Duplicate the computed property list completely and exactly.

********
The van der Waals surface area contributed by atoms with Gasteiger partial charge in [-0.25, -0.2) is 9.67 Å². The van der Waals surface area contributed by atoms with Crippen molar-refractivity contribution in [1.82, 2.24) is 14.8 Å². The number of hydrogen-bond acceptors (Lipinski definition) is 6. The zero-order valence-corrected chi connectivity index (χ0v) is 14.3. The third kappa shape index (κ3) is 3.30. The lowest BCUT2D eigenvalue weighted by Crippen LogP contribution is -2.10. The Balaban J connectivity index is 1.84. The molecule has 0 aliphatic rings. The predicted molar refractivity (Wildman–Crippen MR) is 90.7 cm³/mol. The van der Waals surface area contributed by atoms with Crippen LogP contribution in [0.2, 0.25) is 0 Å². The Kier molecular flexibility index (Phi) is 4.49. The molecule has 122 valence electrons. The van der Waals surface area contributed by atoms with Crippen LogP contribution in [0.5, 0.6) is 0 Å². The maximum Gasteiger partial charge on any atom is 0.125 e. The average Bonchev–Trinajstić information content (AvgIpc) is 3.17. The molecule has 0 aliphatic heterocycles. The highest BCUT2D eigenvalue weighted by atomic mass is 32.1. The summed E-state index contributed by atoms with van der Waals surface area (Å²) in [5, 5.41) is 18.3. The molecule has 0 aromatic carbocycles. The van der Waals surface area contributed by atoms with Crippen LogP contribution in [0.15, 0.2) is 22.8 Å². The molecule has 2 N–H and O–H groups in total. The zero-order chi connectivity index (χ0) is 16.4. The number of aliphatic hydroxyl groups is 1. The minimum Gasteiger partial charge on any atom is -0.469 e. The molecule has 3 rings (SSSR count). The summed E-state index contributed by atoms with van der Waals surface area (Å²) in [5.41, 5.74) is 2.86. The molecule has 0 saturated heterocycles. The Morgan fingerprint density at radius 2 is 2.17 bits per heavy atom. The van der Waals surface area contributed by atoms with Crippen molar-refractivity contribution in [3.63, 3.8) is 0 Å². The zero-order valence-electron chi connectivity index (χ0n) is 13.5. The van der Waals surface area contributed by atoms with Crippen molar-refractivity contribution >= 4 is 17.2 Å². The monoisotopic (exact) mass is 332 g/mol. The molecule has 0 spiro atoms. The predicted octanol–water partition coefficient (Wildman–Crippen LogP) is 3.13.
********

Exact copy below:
The van der Waals surface area contributed by atoms with Gasteiger partial charge in [-0.25, -0.2) is 9.67 Å². The van der Waals surface area contributed by atoms with Crippen molar-refractivity contribution in [1.82, 2.24) is 14.8 Å². The number of hydrogen-bond acceptors (Lipinski definition) is 6. The zero-order valence-corrected chi connectivity index (χ0v) is 14.3. The third kappa shape index (κ3) is 3.30. The lowest BCUT2D eigenvalue weighted by Crippen LogP contribution is -2.10. The Balaban J connectivity index is 1.84. The molecule has 0 aliphatic rings. The predicted molar refractivity (Wildman–Crippen MR) is 90.7 cm³/mol. The van der Waals surface area contributed by atoms with Crippen LogP contribution in [0.2, 0.25) is 0 Å². The Kier molecular flexibility index (Phi) is 4.49. The molecule has 122 valence electrons. The van der Waals surface area contributed by atoms with Crippen LogP contribution in [0.5, 0.6) is 0 Å². The maximum Gasteiger partial charge on any atom is 0.125 e. The average Bonchev–Trinajstić information content (AvgIpc) is 3.17. The molecule has 0 aliphatic heterocycles. The highest BCUT2D eigenvalue weighted by atomic mass is 32.1. The summed E-state index contributed by atoms with van der Waals surface area (Å²) in [5, 5.41) is 18.3. The molecule has 0 aromatic carbocycles. The van der Waals surface area contributed by atoms with Crippen LogP contribution in [0.15, 0.2) is 22.8 Å². The molecule has 2 N–H and O–H groups in total. The zero-order chi connectivity index (χ0) is 16.4. The number of aliphatic hydroxyl groups is 1. The minimum Gasteiger partial charge on any atom is -0.469 e. The molecule has 3 rings (SSSR count). The summed E-state index contributed by atoms with van der Waals surface area (Å²) in [5.41, 5.74) is 2.86. The molecule has 0 saturated heterocycles. The Morgan fingerprint density at radius 2 is 2.17 bits per heavy atom. The van der Waals surface area contributed by atoms with Crippen molar-refractivity contribution in [3.63, 3.8) is 0 Å². The zero-order valence-electron chi connectivity index (χ0n) is 13.5. The van der Waals surface area contributed by atoms with Crippen molar-refractivity contribution >= 4 is 17.2 Å². The monoisotopic (exact) mass is 332 g/mol. The molecule has 0 spiro atoms. The predicted octanol–water partition coefficient (Wildman–Crippen LogP) is 3.13.